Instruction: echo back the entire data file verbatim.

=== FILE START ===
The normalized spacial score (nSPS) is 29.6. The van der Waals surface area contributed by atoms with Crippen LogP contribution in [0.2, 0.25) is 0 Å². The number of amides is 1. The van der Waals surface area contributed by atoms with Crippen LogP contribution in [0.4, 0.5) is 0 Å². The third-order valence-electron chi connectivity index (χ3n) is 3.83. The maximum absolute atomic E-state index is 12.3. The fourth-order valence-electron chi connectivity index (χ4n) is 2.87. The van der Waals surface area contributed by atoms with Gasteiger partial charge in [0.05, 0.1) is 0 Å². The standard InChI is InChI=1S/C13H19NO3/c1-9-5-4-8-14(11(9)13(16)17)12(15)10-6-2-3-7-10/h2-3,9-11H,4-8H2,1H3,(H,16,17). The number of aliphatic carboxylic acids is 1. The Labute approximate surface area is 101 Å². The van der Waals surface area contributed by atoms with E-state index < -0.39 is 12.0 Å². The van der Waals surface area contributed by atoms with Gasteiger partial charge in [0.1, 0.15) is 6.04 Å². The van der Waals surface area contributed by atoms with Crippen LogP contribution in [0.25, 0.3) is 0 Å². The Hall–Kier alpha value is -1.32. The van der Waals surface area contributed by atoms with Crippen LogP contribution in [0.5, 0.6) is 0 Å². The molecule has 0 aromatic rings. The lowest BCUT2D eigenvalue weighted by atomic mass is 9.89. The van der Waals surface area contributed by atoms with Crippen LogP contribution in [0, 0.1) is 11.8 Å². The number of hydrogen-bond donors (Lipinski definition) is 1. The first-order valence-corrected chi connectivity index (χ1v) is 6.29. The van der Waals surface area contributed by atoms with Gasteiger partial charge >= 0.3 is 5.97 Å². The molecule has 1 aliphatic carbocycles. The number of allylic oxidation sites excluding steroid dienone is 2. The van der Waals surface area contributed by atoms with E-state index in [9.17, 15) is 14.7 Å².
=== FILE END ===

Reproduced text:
The normalized spacial score (nSPS) is 29.6. The van der Waals surface area contributed by atoms with Crippen LogP contribution in [0.2, 0.25) is 0 Å². The number of amides is 1. The van der Waals surface area contributed by atoms with Crippen LogP contribution in [0.4, 0.5) is 0 Å². The third-order valence-electron chi connectivity index (χ3n) is 3.83. The maximum absolute atomic E-state index is 12.3. The fourth-order valence-electron chi connectivity index (χ4n) is 2.87. The van der Waals surface area contributed by atoms with Gasteiger partial charge in [0.05, 0.1) is 0 Å². The standard InChI is InChI=1S/C13H19NO3/c1-9-5-4-8-14(11(9)13(16)17)12(15)10-6-2-3-7-10/h2-3,9-11H,4-8H2,1H3,(H,16,17). The number of aliphatic carboxylic acids is 1. The Labute approximate surface area is 101 Å². The van der Waals surface area contributed by atoms with E-state index < -0.39 is 12.0 Å². The van der Waals surface area contributed by atoms with Gasteiger partial charge in [0.1, 0.15) is 6.04 Å². The van der Waals surface area contributed by atoms with Crippen LogP contribution in [0.25, 0.3) is 0 Å². The Hall–Kier alpha value is -1.32. The van der Waals surface area contributed by atoms with Crippen LogP contribution in [0.5, 0.6) is 0 Å². The molecule has 0 aromatic rings. The lowest BCUT2D eigenvalue weighted by atomic mass is 9.89. The van der Waals surface area contributed by atoms with Crippen LogP contribution in [0, 0.1) is 11.8 Å². The number of hydrogen-bond donors (Lipinski definition) is 1. The first-order valence-corrected chi connectivity index (χ1v) is 6.29. The van der Waals surface area contributed by atoms with Gasteiger partial charge >= 0.3 is 5.97 Å². The molecule has 1 aliphatic carbocycles. The number of allylic oxidation sites excluding steroid dienone is 2. The van der Waals surface area contributed by atoms with E-state index in [9.17, 15) is 14.7 Å².